Cost-effectiveness of exercise referral schemes: a systematic review of health economic studies

Amber Werbrouck, Masja Schmidt, Koen Putman, Jan Seghers, Steven Simoens, Nick Verhaeghe, Lieven Annemans
European Journal of Public Health, Volume 32, Issue 1, February 2022, Pages 87–94.



This systematic review aimed to provide an overview of the existing literature on cost-effectiveness of exercise referral schemes (ERSs).


A systematic search was performed in MEDLINE, EMBASE, EconLit, Web of Science and PsycINFO. Main inclusion criteria were: (1) insufficiently active people; (2) ERSs and (3) full health economic evaluations. No publication year limits were applied. The methodological quality was assessed independently by two reviewers using the Consensus Health Economic Criteria (CHEC) checklist.


Fifteen eligible publications were retrieved, presenting results of 12 different studies. Compared with usual care, ERSs were found to be cost-effective in a majority of the analyses, but with modest health gains and costs per individual. These cost-effectiveness results were also sensitive to small changes in input parameters. Two studies found that ERSs combined with a pedometer/accelerometer are cost-effective, compared with usual ERS practice. Two other studies found that an ERS with phone support and an ERS with face-to-face support might be equally effective, with similar costs.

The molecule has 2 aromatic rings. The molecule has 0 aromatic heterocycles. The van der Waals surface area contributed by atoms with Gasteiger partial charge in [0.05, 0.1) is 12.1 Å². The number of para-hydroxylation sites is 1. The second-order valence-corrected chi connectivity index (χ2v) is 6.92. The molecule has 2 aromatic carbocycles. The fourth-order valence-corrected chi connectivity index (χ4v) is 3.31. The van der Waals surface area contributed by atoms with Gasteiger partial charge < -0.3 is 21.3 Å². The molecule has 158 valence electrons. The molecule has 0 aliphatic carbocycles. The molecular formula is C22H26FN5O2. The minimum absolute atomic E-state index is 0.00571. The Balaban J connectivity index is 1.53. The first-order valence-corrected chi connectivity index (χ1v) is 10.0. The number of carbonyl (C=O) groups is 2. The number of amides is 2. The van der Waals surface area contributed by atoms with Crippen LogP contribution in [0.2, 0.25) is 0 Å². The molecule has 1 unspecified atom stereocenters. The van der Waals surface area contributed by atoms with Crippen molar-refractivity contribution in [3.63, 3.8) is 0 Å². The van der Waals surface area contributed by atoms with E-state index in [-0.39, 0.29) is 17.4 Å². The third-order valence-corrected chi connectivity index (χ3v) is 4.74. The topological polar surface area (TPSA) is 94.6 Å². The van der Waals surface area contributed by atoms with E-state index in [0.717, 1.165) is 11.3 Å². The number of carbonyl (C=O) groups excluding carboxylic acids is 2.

Although the literature demonstrated that ERSs could be cost-effective compared with usual care, these results were not robust. Based on a small number of studies, ERSs could be optimized by using tracking devices, or by providing a choice to the participants about the delivery mode. There is need for clarity on the effectiveness of and attendance to ERS, as more certainty about these key input parameters will strengthen health-economic evidence, and thus will allow to provide a clearer message to health policy-makers.

Read the full article in Archives of Public Health.

Cost-effectiveness of exercise referral schemes: a systematic review of health economic studies